How to Manage Pests

UC Pest Management Guidelines


Pacific Flatheaded Borer

Scientific Name: Chrysobothris mali

(Reviewed 7/17, updated 7/17)

In this Guideline:

Description of the Pest

Pacific flatheaded borer adults are generally present in May and June. When spring months are warm, borers may be seen as early as March or early April. The adult beetle has a dark bronze body with coppery spots on the wing covers and is about 0.4 inch(10 mm) long. A full-grown larva is light colored, with a prominent, flat enlargement of the body just behind the head. There is one generation each year.

Related flatheaded borers with similar habits have also been found to infest walnut in California.  They include Chrysobothris analis (a relatively rare invasive species); Chrysobothris wintu (medium abundance); and Dicerca horni (abundant). The latter species is the largest and has two extended horn-like tips on the end of its wing covers that are described by its Latin name (Di cerca = two horns).


The Pacific flatheaded borer is attracted to diseased (e.g., Phytophthora, Armillaria, etc.) or injured limbs, such as those affected by sunburn, scale insects, or major pruning cuts, where it lays eggs. When larvae hatch they excavate large caverns just beneath the bark; just before pupating they bore tunnels deep into the wood. Excavations are usually filled with finely powdered sawdust. Feeding by Pacific flatheaded borers may cause a portion of the bark to die, and may girdle and kill young trees. Infested branches on older trees often die. Dead, brown leaves remain on these branches during summer and fall.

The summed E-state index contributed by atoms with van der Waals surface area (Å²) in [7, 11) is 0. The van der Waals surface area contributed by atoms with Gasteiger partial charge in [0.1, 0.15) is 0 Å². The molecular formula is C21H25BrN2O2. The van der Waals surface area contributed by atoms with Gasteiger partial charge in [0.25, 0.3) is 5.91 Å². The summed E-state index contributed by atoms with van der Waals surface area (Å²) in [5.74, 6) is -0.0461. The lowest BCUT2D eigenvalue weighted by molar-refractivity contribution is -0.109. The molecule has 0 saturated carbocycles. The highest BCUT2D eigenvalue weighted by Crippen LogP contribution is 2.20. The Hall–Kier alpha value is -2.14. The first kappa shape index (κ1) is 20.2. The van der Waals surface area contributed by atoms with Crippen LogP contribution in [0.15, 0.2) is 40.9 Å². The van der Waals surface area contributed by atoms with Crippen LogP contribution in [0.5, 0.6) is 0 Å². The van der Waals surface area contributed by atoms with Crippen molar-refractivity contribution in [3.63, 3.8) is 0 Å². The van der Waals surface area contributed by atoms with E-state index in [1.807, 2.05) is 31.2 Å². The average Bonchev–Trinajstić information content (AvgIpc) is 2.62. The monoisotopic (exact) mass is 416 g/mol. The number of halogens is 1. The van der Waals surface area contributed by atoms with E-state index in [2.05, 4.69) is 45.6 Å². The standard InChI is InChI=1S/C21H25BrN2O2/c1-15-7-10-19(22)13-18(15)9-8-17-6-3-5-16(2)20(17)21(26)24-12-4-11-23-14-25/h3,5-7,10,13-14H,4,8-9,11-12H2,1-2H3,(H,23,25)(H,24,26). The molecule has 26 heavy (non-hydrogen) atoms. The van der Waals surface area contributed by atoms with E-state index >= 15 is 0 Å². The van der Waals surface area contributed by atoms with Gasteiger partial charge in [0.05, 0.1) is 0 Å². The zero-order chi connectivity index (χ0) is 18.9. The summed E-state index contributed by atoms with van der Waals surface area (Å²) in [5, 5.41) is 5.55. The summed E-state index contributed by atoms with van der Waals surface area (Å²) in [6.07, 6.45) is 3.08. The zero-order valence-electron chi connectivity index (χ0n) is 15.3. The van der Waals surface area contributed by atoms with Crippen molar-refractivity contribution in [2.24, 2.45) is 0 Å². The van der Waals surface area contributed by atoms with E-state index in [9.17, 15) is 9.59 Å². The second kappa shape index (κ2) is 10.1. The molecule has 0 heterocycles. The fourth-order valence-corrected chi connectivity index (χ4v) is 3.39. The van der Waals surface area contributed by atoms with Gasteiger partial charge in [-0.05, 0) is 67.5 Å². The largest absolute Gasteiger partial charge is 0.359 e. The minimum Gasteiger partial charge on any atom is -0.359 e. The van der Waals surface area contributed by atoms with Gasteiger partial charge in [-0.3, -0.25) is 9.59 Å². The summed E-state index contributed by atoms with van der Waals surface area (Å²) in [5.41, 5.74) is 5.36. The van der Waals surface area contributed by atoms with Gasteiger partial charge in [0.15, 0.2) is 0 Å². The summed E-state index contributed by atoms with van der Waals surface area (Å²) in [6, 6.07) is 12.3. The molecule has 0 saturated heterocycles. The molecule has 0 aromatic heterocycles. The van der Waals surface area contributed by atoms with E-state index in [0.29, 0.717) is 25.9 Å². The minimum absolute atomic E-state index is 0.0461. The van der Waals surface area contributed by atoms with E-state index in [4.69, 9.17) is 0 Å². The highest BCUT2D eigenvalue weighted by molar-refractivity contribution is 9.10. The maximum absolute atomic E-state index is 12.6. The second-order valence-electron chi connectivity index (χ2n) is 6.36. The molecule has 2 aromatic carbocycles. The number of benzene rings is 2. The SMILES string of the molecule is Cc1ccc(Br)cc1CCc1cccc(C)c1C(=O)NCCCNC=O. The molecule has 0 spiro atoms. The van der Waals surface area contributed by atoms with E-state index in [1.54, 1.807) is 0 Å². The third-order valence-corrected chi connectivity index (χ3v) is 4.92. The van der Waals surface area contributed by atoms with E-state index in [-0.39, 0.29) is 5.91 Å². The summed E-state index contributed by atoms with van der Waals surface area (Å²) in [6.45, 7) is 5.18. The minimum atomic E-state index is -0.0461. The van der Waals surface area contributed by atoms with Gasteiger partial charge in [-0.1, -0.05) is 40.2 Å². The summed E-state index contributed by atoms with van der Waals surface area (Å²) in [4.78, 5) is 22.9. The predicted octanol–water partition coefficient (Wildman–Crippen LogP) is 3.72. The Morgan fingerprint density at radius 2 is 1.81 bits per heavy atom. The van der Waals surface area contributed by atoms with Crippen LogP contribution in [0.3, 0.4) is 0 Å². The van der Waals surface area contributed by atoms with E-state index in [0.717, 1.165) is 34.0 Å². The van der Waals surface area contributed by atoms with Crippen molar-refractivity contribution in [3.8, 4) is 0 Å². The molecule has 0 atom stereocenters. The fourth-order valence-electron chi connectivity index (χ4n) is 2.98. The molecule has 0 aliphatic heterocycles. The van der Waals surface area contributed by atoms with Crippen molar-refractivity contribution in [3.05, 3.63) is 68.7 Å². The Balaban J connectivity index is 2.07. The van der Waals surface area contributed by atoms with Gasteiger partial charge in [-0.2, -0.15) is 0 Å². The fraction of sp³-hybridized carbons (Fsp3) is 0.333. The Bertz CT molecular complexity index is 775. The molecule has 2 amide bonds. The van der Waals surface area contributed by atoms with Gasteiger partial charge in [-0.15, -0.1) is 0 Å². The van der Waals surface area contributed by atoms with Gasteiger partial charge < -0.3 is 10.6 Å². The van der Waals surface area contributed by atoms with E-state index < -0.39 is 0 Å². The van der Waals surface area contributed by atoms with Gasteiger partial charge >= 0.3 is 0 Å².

• Flatheaded borers often invade sunburned areas on the trunk of newly planted first-year trees. At planting time protect the trunks of newly planted trees from sunburn and flatheaded borer invasions by painting them with interior, white latex paint by itself or mixed with water. Paint the tree trunk above and 1 inch below the soil line. Repaint if soil settling occurs.
  • In older trees the best way to avoid infestations is to keep your trees sound and vigorous.
  • Prune out all badly infested wood, and burn or remove it from the orchard before the growing season starts.
  • Do not apply pesticides for this insect.


[UC Peer Reviewed]

UC IPM Pest Management Guidelines: Walnut
UC ANR Publication 3471

Insects and Mites

J. A. Grant, UC Cooperative Extension, San Joaquin County
J. K. Hasey, UC Cooperative Extension, Sutter, Yuba, and Colusa counties
W. W. Coates, UC Cooperative Extension, San Benito County
R. A. Van Steenwyk, Insect Biology, UC Berkeley
E. J. Symmes, UC IPM Program, Butte County
S. J. Seybold, Entomology, UC Davis (walnut twig beetle)
R. M. Bostock, Plant Pathology, UC Davis (walnut twig beetle)

Acknowledgment for contributions to Insects and Mites:
W. J. Bentley, UC IPM Program, Kearney Agricultural Research and Extension Center, Parlier (Emeritus)
L. C. Hendricks, UC Cooperative Extension, Merced County (Emeritus)
W. H. Olson, UC Cooperative Extension, Butte County (Emeritus)
C. Pickel, UC IPM Program, Sutter and Yuba counties (Emeritus)
G. S. Sibbett, UC Cooperative Extension, Tulare County (Emeritus)
D. Light, USDA, Albany, CA (Emeritus)(Codling Moth)

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